The Grand Calumet River system winds for 13 miles through a Northwest Indiana industrial landscape that could almost be described as post-apocalyptic.
Alongside the several branches of the slow-moving waterway, a steel mill, gypsum plant and other heavy industry spew plumes of steam into the air while vines and shrubs grow inside vacant crumbling brick buildings. A fragment of the partially demolished Cline Avenue bridge still stands, twisted rebar and chunks of concrete hanging from each end. A rusty abandoned motorboat bobs half-sunken next to a soiled brown floating absorbent boom.
The Grand Calumet has long been known as one of the nation’s most polluted rivers. It is one of 43 federal Areas of Concern targeted for remediation in the Great Lakes region. For many decades before the 1972 Clean Water Act, countless industries dumped contaminated waste into the river with abandon. Gary, East Chicago and Hammond discharge untreated sewage and storm water into it.
The Grand Calumet consists of two forks that join and empty into Lake Michigan via the Indiana Harbor and Ship Canal and Indiana Harbor, in East Chicago. Though the land right around the river mouth is not open to the public, local residents fish, swim, boat and wade at nearby beaches, harbors and weedy access points.
The Grand Calumet’s impact on this near shore area is hard to quantify given the way contaminants disperse quickly in Lake Michigan. But experts with the U.S. Environmental Protection Agency and the Indiana Department of Environmental Management say the river surely harms near shore lake water quality and habitat as it empties one billion gallons of water into Lake Michigan each day.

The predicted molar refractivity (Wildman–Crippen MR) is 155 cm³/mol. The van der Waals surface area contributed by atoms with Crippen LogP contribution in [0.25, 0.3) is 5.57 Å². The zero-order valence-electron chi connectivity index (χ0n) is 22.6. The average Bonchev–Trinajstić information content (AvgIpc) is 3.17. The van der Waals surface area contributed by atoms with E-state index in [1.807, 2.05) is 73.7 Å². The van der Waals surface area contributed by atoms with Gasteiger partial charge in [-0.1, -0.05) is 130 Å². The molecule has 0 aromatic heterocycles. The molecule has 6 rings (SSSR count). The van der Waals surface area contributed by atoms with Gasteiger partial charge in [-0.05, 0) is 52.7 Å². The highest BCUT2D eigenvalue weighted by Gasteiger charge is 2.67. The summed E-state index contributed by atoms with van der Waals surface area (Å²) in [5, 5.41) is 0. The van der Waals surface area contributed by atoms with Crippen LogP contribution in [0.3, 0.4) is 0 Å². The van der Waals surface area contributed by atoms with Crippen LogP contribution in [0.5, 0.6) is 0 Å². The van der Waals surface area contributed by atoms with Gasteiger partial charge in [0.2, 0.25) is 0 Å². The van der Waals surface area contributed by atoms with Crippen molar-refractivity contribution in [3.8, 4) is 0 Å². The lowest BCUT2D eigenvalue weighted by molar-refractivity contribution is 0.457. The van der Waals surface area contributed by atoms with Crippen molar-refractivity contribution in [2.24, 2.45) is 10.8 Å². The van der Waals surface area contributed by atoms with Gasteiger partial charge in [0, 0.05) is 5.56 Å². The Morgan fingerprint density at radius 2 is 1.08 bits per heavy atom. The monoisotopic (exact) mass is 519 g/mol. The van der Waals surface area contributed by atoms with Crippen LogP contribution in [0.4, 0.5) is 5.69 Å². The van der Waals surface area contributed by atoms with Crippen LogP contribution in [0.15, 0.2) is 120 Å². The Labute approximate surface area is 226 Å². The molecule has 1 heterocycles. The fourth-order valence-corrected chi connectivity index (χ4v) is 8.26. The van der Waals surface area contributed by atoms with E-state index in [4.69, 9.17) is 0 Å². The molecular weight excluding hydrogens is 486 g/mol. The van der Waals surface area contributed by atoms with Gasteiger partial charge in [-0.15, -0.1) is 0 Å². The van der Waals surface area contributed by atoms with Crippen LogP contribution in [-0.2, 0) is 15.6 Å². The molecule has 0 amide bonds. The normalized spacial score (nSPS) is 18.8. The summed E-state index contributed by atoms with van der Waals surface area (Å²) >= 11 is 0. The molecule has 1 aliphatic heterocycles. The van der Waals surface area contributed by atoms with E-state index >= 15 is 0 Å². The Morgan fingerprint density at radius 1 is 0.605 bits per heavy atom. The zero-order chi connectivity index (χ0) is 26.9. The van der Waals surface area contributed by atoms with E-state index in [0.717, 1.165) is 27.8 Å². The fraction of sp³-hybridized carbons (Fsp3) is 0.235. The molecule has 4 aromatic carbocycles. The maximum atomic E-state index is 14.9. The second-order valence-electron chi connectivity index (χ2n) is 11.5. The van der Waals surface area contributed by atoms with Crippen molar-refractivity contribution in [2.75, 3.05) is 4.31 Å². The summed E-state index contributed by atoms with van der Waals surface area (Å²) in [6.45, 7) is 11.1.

That flow includes material from overflowing sewers during heavy rains, contaminated sediment pulled from the river bottom, industrial run-off and contaminated groundwater.
Daunting as this toxic brew may sound, the Grand Calumet is getting cleaned up. Hence the near shore area of Lake Michigan should reap significant environmental and ecological benefits as well.
State and federal environmental officials are about halfway through a massive project to remove contaminated sediment and restore wetlands. And the state environmental agency is working with municipalities to reduce sewage overflow during rains.
The Grand Calumet was “originally mostly a slowly meandering wetland complex,” said Jim Smith, an Indiana state natural resource damage coordinator. But with widespread dredging, channelizing, damming and the building of the Indiana Harbor and Ship Canal which makes up the final stretch into the lake, “the flow regime of the river has changed.”
Today, in fact, municipal and industrial effluent makes up 90 percent of the river’s flow.
“There were industries from meatpacking to lumber to brickmaking and metal shops on the west branch to the big steel mills and the petroleum industry,” Smith noted. “Pipelines and everything came through this area. Also the municipalities developed their sewers going directly into the river. There was domestic contamination from human origin to organic stuff from the petroleum industry and steelmaking.
“The river was the disposal point for years.”
The river’s sediment contains harmful metals and carcinogenic compounds including polychlorinated biphenyls (PCBs), polynuclear aromatic hydrocarbons (PAHs) and heavy metals like mercury, cadmium, chromium and lead from the decades of industrial dumping. A 2000 study prepared for the U.S. Fish and Wildlife Service found serious concerns and impacts from contaminated sediment in the Grand Calumet.
The river is also contaminated by leaching and run-off from nearby waste disposal sites and contaminated groundwater, according to the Areas of Concern website. It is even harmed by atmospheric deposition of contaminants from fossil fuel burning and waste incineration.
There are more than 460 underground storage tanks containing chemical and petroleum waste products in the area, the website says, and at least 150 leaking tank reports have been filed with the county.
“The contaminants we’re talking about affect organisms and can directly or indirectly affect the food chain,” said Scott Ireland, U.S. EPA special assistant for the senior adviser to the administrator on the Great Lakes. “They could wipe out the benthic community, so fish are not able to eat, or fish eat (benthic organisms) and are contaminated; then the contamination will enter the food chain. If humans eat the fish, they are taking up those contaminants as well.”